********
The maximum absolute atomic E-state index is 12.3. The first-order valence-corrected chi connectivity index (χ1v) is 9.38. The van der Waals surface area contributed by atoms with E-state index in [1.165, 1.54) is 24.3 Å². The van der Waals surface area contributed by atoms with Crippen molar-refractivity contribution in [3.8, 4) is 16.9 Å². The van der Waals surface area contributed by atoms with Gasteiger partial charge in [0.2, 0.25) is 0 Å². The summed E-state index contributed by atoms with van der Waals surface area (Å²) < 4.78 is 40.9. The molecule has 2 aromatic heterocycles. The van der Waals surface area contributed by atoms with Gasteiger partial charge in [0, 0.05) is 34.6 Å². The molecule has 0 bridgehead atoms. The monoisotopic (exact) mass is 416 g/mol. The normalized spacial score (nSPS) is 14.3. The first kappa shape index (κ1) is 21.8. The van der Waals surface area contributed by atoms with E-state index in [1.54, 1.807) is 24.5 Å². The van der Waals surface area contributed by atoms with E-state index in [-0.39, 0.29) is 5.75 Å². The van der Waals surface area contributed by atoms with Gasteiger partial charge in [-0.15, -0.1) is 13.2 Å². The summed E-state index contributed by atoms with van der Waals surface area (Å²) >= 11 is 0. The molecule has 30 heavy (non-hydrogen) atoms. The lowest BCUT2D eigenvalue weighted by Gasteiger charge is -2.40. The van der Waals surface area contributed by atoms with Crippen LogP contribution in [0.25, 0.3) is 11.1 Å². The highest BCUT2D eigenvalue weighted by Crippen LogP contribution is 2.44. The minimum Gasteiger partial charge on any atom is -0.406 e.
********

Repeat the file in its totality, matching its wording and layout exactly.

The maximum absolute atomic E-state index is 12.3. The first-order valence-corrected chi connectivity index (χ1v) is 9.38. The van der Waals surface area contributed by atoms with E-state index in [1.165, 1.54) is 24.3 Å². The van der Waals surface area contributed by atoms with Crippen molar-refractivity contribution in [3.8, 4) is 16.9 Å². The van der Waals surface area contributed by atoms with Gasteiger partial charge in [0.2, 0.25) is 0 Å². The summed E-state index contributed by atoms with van der Waals surface area (Å²) < 4.78 is 40.9. The molecule has 2 aromatic heterocycles. The van der Waals surface area contributed by atoms with Gasteiger partial charge in [0, 0.05) is 34.6 Å². The molecule has 0 bridgehead atoms. The monoisotopic (exact) mass is 416 g/mol. The normalized spacial score (nSPS) is 14.3. The first kappa shape index (κ1) is 21.8. The van der Waals surface area contributed by atoms with E-state index in [1.54, 1.807) is 24.5 Å². The van der Waals surface area contributed by atoms with E-state index in [-0.39, 0.29) is 5.75 Å². The van der Waals surface area contributed by atoms with Gasteiger partial charge in [-0.15, -0.1) is 13.2 Å². The summed E-state index contributed by atoms with van der Waals surface area (Å²) >= 11 is 0. The molecule has 30 heavy (non-hydrogen) atoms. The lowest BCUT2D eigenvalue weighted by Gasteiger charge is -2.40. The van der Waals surface area contributed by atoms with Crippen LogP contribution in [0.25, 0.3) is 11.1 Å². The highest BCUT2D eigenvalue weighted by Crippen LogP contribution is 2.44. The minimum Gasteiger partial charge on any atom is -0.406 e.